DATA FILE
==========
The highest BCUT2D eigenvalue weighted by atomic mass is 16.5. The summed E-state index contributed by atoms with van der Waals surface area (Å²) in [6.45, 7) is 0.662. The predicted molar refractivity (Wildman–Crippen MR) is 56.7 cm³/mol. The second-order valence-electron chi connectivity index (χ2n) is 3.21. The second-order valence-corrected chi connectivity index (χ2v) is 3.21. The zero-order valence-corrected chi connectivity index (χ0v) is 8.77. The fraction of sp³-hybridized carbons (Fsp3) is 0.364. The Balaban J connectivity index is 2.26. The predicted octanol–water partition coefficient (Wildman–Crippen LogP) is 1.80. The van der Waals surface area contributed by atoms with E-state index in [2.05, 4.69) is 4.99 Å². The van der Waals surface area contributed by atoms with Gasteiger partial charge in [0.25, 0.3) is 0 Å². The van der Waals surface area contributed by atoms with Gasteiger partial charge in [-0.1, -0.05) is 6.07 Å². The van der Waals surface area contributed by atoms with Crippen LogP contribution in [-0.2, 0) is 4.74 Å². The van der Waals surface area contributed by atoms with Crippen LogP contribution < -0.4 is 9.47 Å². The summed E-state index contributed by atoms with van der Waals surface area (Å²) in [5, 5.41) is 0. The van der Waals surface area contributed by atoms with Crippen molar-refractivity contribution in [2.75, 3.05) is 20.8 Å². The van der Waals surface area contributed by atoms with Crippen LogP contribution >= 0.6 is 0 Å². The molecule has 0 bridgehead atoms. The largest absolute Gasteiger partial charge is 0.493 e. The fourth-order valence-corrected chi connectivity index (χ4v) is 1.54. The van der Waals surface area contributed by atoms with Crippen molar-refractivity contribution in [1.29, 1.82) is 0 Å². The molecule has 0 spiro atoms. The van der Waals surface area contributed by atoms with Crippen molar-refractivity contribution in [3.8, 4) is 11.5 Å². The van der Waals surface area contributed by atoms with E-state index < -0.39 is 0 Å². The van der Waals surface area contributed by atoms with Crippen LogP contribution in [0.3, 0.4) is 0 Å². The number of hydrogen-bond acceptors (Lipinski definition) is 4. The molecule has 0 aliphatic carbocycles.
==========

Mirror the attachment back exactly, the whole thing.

The highest BCUT2D eigenvalue weighted by atomic mass is 16.5. The summed E-state index contributed by atoms with van der Waals surface area (Å²) in [6.45, 7) is 0.662. The predicted molar refractivity (Wildman–Crippen MR) is 56.7 cm³/mol. The second-order valence-electron chi connectivity index (χ2n) is 3.21. The second-order valence-corrected chi connectivity index (χ2v) is 3.21. The zero-order valence-corrected chi connectivity index (χ0v) is 8.77. The fraction of sp³-hybridized carbons (Fsp3) is 0.364. The Balaban J connectivity index is 2.26. The predicted octanol–water partition coefficient (Wildman–Crippen LogP) is 1.80. The van der Waals surface area contributed by atoms with E-state index in [2.05, 4.69) is 4.99 Å². The van der Waals surface area contributed by atoms with Gasteiger partial charge in [0.25, 0.3) is 0 Å². The van der Waals surface area contributed by atoms with Gasteiger partial charge in [-0.1, -0.05) is 6.07 Å². The van der Waals surface area contributed by atoms with Crippen LogP contribution in [-0.2, 0) is 4.74 Å². The van der Waals surface area contributed by atoms with Crippen LogP contribution < -0.4 is 9.47 Å². The summed E-state index contributed by atoms with van der Waals surface area (Å²) in [5, 5.41) is 0. The van der Waals surface area contributed by atoms with Crippen molar-refractivity contribution in [2.75, 3.05) is 20.8 Å². The van der Waals surface area contributed by atoms with Crippen LogP contribution >= 0.6 is 0 Å². The molecule has 0 bridgehead atoms. The largest absolute Gasteiger partial charge is 0.493 e. The fourth-order valence-corrected chi connectivity index (χ4v) is 1.54. The van der Waals surface area contributed by atoms with Crippen molar-refractivity contribution in [1.29, 1.82) is 0 Å². The molecule has 0 spiro atoms. The van der Waals surface area contributed by atoms with Crippen molar-refractivity contribution in [3.8, 4) is 11.5 Å². The van der Waals surface area contributed by atoms with E-state index < -0.39 is 0 Å². The van der Waals surface area contributed by atoms with Crippen LogP contribution in [0.3, 0.4) is 0 Å². The number of hydrogen-bond acceptors (Lipinski definition) is 4. The molecule has 0 aliphatic carbocycles.